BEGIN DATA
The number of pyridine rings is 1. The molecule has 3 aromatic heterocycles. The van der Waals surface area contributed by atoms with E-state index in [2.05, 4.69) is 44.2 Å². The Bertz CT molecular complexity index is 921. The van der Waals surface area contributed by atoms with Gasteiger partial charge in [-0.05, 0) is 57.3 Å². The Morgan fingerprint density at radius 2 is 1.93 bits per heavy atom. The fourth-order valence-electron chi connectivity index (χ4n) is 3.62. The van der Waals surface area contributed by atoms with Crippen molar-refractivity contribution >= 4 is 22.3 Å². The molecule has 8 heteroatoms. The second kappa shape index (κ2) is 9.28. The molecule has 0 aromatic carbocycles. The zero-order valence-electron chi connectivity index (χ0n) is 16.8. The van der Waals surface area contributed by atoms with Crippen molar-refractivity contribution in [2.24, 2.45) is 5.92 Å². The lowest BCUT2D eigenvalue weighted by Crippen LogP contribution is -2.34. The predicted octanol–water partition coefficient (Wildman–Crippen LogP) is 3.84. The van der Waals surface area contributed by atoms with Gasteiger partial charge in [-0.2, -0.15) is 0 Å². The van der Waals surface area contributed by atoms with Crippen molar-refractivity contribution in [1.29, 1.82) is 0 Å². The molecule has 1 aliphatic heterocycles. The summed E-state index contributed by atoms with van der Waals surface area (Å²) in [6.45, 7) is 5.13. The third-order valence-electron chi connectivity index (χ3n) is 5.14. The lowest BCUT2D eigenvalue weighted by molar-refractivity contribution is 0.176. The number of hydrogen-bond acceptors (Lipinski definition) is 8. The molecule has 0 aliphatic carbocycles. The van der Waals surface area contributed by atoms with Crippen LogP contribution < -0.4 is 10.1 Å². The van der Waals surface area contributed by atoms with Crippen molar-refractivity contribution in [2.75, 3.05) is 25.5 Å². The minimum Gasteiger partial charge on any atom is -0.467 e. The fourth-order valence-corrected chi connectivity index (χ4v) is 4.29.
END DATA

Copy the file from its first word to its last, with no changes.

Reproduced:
The number of pyridine rings is 1. The molecule has 3 aromatic heterocycles. The van der Waals surface area contributed by atoms with E-state index in [2.05, 4.69) is 44.2 Å². The Bertz CT molecular complexity index is 921. The van der Waals surface area contributed by atoms with Gasteiger partial charge in [-0.05, 0) is 57.3 Å². The Morgan fingerprint density at radius 2 is 1.93 bits per heavy atom. The fourth-order valence-electron chi connectivity index (χ4n) is 3.62. The van der Waals surface area contributed by atoms with Crippen molar-refractivity contribution >= 4 is 22.3 Å². The molecule has 8 heteroatoms. The second kappa shape index (κ2) is 9.28. The molecule has 0 aromatic carbocycles. The zero-order valence-electron chi connectivity index (χ0n) is 16.8. The van der Waals surface area contributed by atoms with Crippen molar-refractivity contribution in [2.24, 2.45) is 5.92 Å². The lowest BCUT2D eigenvalue weighted by Crippen LogP contribution is -2.34. The predicted octanol–water partition coefficient (Wildman–Crippen LogP) is 3.84. The van der Waals surface area contributed by atoms with Gasteiger partial charge in [-0.2, -0.15) is 0 Å². The van der Waals surface area contributed by atoms with Crippen molar-refractivity contribution in [1.29, 1.82) is 0 Å². The molecule has 1 aliphatic heterocycles. The summed E-state index contributed by atoms with van der Waals surface area (Å²) in [6.45, 7) is 5.13. The third-order valence-electron chi connectivity index (χ3n) is 5.14. The lowest BCUT2D eigenvalue weighted by molar-refractivity contribution is 0.176. The number of hydrogen-bond acceptors (Lipinski definition) is 8. The molecule has 0 aliphatic carbocycles. The van der Waals surface area contributed by atoms with Crippen LogP contribution < -0.4 is 10.1 Å². The van der Waals surface area contributed by atoms with Crippen molar-refractivity contribution in [2.75, 3.05) is 25.5 Å². The minimum Gasteiger partial charge on any atom is -0.467 e. The fourth-order valence-corrected chi connectivity index (χ4v) is 4.29.